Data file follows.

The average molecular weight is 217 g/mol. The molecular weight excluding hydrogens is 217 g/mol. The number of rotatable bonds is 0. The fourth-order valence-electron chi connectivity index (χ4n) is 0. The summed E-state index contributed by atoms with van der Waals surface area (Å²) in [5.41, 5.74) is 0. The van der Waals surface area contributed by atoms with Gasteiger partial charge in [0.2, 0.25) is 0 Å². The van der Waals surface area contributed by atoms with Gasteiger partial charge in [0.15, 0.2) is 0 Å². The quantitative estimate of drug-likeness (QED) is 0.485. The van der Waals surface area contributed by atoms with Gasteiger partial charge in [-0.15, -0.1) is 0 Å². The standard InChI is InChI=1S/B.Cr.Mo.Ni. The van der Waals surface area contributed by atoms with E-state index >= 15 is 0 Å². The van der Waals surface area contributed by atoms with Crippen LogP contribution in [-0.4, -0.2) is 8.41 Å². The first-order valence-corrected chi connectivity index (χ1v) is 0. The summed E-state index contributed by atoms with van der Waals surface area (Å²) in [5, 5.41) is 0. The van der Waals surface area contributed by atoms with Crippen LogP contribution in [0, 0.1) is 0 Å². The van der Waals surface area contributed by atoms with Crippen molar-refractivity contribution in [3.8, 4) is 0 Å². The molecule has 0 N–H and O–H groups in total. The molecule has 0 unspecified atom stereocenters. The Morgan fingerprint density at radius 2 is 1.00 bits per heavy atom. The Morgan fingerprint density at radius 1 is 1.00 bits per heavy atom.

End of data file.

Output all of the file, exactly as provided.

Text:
The average molecular weight is 217 g/mol. The molecular weight excluding hydrogens is 217 g/mol. The number of rotatable bonds is 0. The fourth-order valence-electron chi connectivity index (χ4n) is 0. The summed E-state index contributed by atoms with van der Waals surface area (Å²) in [5.41, 5.74) is 0. The van der Waals surface area contributed by atoms with Gasteiger partial charge in [0.2, 0.25) is 0 Å². The van der Waals surface area contributed by atoms with Gasteiger partial charge in [0.15, 0.2) is 0 Å². The quantitative estimate of drug-likeness (QED) is 0.485. The van der Waals surface area contributed by atoms with Gasteiger partial charge in [-0.15, -0.1) is 0 Å². The standard InChI is InChI=1S/B.Cr.Mo.Ni. The van der Waals surface area contributed by atoms with E-state index >= 15 is 0 Å². The van der Waals surface area contributed by atoms with Crippen LogP contribution in [-0.4, -0.2) is 8.41 Å². The first-order valence-corrected chi connectivity index (χ1v) is 0. The summed E-state index contributed by atoms with van der Waals surface area (Å²) in [5, 5.41) is 0. The van der Waals surface area contributed by atoms with Crippen LogP contribution in [0, 0.1) is 0 Å². The van der Waals surface area contributed by atoms with Crippen molar-refractivity contribution in [3.8, 4) is 0 Å². The molecule has 0 N–H and O–H groups in total. The molecule has 0 unspecified atom stereocenters. The Morgan fingerprint density at radius 2 is 1.00 bits per heavy atom. The Morgan fingerprint density at radius 1 is 1.00 bits per heavy atom.